So here is what is happening now in the groves of academe, where big-ticket college football is not at all incompatible with the mission of the universities it represents, oh, no, not at all ...
The University of Michigan just became the nation's first public institution to pay three assistant football coaches $1 million a year each.
Three assistant coaches.
One million each.
Meanwhile, the two coordinators, defensive coordinator Don Brown and offensive coordinator Tim Drevno, have been retained with contracts worth more than $10 million over the next five years. That's north of $2 million a year, if my math's right.
And as for the players who make it possible for those coaches to pull down such hefty paychecks, and who serve as unpaid human billboards for their universities' chunky apparel deals, and who enrich their athletic departments by winning the games and putting their programs in high-dollar bowls?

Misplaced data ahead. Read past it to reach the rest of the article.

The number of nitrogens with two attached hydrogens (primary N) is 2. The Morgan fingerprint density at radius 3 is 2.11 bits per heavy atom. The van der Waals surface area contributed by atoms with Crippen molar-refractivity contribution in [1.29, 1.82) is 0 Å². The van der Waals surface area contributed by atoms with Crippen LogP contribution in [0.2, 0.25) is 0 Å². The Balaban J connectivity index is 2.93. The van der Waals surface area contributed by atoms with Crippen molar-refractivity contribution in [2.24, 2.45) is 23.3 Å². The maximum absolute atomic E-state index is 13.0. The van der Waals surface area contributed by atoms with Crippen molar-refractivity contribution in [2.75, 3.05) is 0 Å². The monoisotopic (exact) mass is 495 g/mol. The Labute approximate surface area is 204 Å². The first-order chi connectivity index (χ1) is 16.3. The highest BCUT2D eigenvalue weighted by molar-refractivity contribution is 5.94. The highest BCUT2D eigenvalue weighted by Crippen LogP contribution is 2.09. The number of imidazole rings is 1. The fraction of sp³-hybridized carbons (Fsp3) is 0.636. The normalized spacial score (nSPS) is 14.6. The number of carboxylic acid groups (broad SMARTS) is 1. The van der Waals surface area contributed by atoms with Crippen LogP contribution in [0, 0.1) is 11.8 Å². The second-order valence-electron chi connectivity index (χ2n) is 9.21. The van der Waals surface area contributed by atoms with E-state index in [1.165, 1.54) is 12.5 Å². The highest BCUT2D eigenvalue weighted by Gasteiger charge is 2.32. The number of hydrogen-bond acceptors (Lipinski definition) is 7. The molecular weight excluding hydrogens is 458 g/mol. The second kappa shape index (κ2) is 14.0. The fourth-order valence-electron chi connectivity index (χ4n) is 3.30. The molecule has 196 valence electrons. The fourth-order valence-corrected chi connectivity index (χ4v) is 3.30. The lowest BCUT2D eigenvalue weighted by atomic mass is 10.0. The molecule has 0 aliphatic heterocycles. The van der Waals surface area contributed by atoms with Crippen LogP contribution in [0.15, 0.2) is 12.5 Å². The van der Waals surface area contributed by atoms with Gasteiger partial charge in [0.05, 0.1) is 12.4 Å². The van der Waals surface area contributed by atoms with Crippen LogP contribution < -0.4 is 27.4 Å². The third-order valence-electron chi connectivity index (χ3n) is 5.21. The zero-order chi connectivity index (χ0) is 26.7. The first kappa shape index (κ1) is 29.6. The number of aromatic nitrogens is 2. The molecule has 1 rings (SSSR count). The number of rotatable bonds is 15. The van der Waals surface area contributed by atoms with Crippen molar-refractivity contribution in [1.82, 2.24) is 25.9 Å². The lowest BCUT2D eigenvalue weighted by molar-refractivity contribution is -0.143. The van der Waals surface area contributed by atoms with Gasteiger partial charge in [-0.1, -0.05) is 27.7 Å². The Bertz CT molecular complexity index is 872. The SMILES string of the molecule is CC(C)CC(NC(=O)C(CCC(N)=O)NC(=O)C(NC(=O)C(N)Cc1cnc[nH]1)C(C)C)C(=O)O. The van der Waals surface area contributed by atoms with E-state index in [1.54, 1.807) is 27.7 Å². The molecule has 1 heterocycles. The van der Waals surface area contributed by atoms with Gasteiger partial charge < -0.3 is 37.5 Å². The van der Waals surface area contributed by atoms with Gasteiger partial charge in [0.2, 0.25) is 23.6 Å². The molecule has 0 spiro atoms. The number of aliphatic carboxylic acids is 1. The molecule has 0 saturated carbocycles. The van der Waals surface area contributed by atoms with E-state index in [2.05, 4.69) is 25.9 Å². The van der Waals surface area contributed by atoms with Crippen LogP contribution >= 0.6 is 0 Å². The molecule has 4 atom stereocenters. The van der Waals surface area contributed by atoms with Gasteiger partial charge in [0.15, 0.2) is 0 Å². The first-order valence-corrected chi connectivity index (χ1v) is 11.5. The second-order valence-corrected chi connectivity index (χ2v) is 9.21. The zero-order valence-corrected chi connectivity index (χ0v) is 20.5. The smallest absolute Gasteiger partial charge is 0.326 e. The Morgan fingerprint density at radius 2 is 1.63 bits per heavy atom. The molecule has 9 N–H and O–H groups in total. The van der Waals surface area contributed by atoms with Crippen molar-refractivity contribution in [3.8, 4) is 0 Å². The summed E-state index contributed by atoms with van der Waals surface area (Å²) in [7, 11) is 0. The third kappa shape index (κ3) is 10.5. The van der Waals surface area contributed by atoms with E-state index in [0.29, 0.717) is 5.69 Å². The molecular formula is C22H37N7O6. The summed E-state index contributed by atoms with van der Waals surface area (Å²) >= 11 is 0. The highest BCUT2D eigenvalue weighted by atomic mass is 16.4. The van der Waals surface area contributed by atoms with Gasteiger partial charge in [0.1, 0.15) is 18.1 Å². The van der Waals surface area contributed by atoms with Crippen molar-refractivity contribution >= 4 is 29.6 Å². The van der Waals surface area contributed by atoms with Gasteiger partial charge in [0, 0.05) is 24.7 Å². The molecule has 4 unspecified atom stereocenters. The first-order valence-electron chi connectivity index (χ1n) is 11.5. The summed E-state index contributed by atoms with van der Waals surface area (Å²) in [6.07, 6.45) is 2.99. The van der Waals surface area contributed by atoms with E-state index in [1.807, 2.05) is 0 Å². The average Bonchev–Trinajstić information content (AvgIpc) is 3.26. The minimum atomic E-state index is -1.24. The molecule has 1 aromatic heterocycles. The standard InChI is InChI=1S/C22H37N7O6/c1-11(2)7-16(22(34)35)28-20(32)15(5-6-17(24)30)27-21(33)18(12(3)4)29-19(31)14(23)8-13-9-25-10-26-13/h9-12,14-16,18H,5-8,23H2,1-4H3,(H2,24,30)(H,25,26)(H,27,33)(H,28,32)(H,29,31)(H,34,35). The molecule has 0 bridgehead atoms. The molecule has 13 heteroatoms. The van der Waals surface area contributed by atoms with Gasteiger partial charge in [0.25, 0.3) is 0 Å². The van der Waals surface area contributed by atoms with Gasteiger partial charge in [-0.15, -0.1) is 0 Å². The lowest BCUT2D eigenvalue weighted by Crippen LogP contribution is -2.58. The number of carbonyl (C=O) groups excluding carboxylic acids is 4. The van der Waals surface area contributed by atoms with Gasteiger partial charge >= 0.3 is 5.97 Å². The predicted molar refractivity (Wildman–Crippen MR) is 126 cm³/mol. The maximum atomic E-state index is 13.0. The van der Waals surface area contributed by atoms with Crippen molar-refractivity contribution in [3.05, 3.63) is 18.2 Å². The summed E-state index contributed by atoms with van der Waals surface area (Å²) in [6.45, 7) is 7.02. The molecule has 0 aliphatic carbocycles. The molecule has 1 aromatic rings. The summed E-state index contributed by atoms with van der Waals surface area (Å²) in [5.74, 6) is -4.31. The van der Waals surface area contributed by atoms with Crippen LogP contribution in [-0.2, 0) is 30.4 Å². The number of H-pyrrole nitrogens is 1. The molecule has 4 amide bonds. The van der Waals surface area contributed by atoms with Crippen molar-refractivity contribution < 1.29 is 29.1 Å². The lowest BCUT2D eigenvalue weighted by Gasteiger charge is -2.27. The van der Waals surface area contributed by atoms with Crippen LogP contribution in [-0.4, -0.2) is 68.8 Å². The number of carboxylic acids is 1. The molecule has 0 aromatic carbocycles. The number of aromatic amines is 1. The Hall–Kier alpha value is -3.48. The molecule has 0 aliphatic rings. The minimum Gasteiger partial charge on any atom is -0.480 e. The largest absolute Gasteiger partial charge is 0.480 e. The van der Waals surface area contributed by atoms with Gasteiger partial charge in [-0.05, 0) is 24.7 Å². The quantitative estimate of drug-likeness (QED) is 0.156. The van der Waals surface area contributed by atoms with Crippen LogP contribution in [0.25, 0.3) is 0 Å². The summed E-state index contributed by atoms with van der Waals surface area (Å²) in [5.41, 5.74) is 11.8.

They're still constrained by the old fiction that constrains no one else: That this is an amateur enterprise fueled by earnest scholar-athletes who needn't worry their pretty little heads about how much their schools are making off their uncompensated labors. After all, they're getting a free education!
(Which is only half-true itself much of the time, as it turns out. But never mind that)
No wonder some of the unpaid help tried to unionize not long ago. No wonder "scholar-athletes" in a position to do so choose money over "loyalty" and "team" by sitting out bowl games in preparation for the draft. Like everyone else in this shabby theater of the absurd, they're just maximizing their future earning power.
Which means college did teach them something after all.